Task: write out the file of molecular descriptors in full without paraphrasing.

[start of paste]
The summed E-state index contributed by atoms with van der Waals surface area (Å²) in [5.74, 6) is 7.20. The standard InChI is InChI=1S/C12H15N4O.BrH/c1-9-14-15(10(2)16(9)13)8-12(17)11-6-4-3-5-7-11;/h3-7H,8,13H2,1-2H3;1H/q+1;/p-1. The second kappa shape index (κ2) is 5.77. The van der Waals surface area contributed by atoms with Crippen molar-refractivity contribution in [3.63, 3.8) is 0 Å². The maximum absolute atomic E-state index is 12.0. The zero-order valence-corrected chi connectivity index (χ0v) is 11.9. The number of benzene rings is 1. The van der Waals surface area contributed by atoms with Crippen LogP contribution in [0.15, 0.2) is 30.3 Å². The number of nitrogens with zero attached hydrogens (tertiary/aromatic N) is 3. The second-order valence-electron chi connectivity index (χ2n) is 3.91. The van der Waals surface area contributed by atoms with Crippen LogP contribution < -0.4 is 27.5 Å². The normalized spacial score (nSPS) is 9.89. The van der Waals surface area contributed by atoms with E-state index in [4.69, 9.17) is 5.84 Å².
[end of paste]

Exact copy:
The summed E-state index contributed by atoms with van der Waals surface area (Å²) in [5.74, 6) is 7.20. The standard InChI is InChI=1S/C12H15N4O.BrH/c1-9-14-15(10(2)16(9)13)8-12(17)11-6-4-3-5-7-11;/h3-7H,8,13H2,1-2H3;1H/q+1;/p-1. The second kappa shape index (κ2) is 5.77. The van der Waals surface area contributed by atoms with Crippen molar-refractivity contribution in [3.63, 3.8) is 0 Å². The maximum absolute atomic E-state index is 12.0. The zero-order valence-corrected chi connectivity index (χ0v) is 11.9. The number of benzene rings is 1. The van der Waals surface area contributed by atoms with Crippen LogP contribution in [0.15, 0.2) is 30.3 Å². The number of nitrogens with zero attached hydrogens (tertiary/aromatic N) is 3. The second-order valence-electron chi connectivity index (χ2n) is 3.91. The van der Waals surface area contributed by atoms with Crippen LogP contribution < -0.4 is 27.5 Å². The normalized spacial score (nSPS) is 9.89. The van der Waals surface area contributed by atoms with E-state index in [4.69, 9.17) is 5.84 Å².